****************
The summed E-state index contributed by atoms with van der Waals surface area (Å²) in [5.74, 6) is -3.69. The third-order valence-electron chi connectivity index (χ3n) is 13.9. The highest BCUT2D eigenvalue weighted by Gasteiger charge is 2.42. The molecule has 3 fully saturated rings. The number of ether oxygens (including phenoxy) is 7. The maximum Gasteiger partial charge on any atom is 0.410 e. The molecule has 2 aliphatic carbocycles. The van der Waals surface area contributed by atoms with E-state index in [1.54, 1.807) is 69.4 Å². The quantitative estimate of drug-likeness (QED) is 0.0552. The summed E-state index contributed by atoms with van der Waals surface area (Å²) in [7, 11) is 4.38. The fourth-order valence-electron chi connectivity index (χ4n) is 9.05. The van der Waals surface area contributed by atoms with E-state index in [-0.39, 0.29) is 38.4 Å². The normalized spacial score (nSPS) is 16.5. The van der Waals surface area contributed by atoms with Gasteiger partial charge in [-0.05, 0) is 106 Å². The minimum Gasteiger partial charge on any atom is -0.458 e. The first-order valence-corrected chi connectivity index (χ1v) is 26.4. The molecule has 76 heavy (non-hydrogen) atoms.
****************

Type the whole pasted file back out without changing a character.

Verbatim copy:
The summed E-state index contributed by atoms with van der Waals surface area (Å²) in [5.74, 6) is -3.69. The third-order valence-electron chi connectivity index (χ3n) is 13.9. The highest BCUT2D eigenvalue weighted by Gasteiger charge is 2.42. The molecule has 3 fully saturated rings. The number of ether oxygens (including phenoxy) is 7. The maximum Gasteiger partial charge on any atom is 0.410 e. The molecule has 2 aliphatic carbocycles. The van der Waals surface area contributed by atoms with E-state index in [1.54, 1.807) is 69.4 Å². The quantitative estimate of drug-likeness (QED) is 0.0552. The summed E-state index contributed by atoms with van der Waals surface area (Å²) in [7, 11) is 4.38. The fourth-order valence-electron chi connectivity index (χ4n) is 9.05. The van der Waals surface area contributed by atoms with E-state index in [-0.39, 0.29) is 38.4 Å². The normalized spacial score (nSPS) is 16.5. The van der Waals surface area contributed by atoms with Gasteiger partial charge in [-0.05, 0) is 106 Å². The minimum Gasteiger partial charge on any atom is -0.458 e. The first-order valence-corrected chi connectivity index (χ1v) is 26.4. The molecule has 76 heavy (non-hydrogen) atoms.